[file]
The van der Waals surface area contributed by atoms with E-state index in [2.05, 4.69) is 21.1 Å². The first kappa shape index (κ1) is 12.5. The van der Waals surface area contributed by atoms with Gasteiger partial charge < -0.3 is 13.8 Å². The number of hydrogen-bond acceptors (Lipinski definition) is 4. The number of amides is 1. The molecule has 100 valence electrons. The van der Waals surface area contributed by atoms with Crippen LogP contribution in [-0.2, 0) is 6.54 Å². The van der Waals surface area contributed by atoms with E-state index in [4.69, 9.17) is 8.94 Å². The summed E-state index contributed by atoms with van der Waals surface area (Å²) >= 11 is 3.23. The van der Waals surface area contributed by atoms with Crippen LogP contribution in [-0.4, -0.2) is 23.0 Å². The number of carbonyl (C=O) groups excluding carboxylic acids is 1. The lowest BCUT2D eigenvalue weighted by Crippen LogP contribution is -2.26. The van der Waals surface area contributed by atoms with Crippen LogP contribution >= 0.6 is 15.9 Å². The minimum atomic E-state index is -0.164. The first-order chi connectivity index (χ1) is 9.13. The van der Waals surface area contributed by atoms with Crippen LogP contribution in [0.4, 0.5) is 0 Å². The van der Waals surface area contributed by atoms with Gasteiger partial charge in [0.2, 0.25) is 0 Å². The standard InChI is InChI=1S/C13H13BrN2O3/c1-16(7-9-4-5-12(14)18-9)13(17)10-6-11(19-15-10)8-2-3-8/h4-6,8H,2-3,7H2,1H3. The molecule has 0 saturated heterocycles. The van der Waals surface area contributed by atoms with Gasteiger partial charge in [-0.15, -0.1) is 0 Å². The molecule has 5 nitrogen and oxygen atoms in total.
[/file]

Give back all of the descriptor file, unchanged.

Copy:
The van der Waals surface area contributed by atoms with E-state index in [2.05, 4.69) is 21.1 Å². The first kappa shape index (κ1) is 12.5. The van der Waals surface area contributed by atoms with Gasteiger partial charge < -0.3 is 13.8 Å². The number of hydrogen-bond acceptors (Lipinski definition) is 4. The number of amides is 1. The molecule has 100 valence electrons. The van der Waals surface area contributed by atoms with Crippen LogP contribution in [-0.2, 0) is 6.54 Å². The van der Waals surface area contributed by atoms with E-state index in [4.69, 9.17) is 8.94 Å². The summed E-state index contributed by atoms with van der Waals surface area (Å²) >= 11 is 3.23. The van der Waals surface area contributed by atoms with Crippen LogP contribution in [-0.4, -0.2) is 23.0 Å². The number of carbonyl (C=O) groups excluding carboxylic acids is 1. The lowest BCUT2D eigenvalue weighted by Crippen LogP contribution is -2.26. The van der Waals surface area contributed by atoms with Crippen LogP contribution >= 0.6 is 15.9 Å². The minimum atomic E-state index is -0.164. The first-order chi connectivity index (χ1) is 9.13. The van der Waals surface area contributed by atoms with Crippen LogP contribution in [0.4, 0.5) is 0 Å². The van der Waals surface area contributed by atoms with Gasteiger partial charge in [0.2, 0.25) is 0 Å². The standard InChI is InChI=1S/C13H13BrN2O3/c1-16(7-9-4-5-12(14)18-9)13(17)10-6-11(19-15-10)8-2-3-8/h4-6,8H,2-3,7H2,1H3. The molecule has 0 saturated heterocycles. The van der Waals surface area contributed by atoms with Gasteiger partial charge in [-0.15, -0.1) is 0 Å². The molecule has 5 nitrogen and oxygen atoms in total.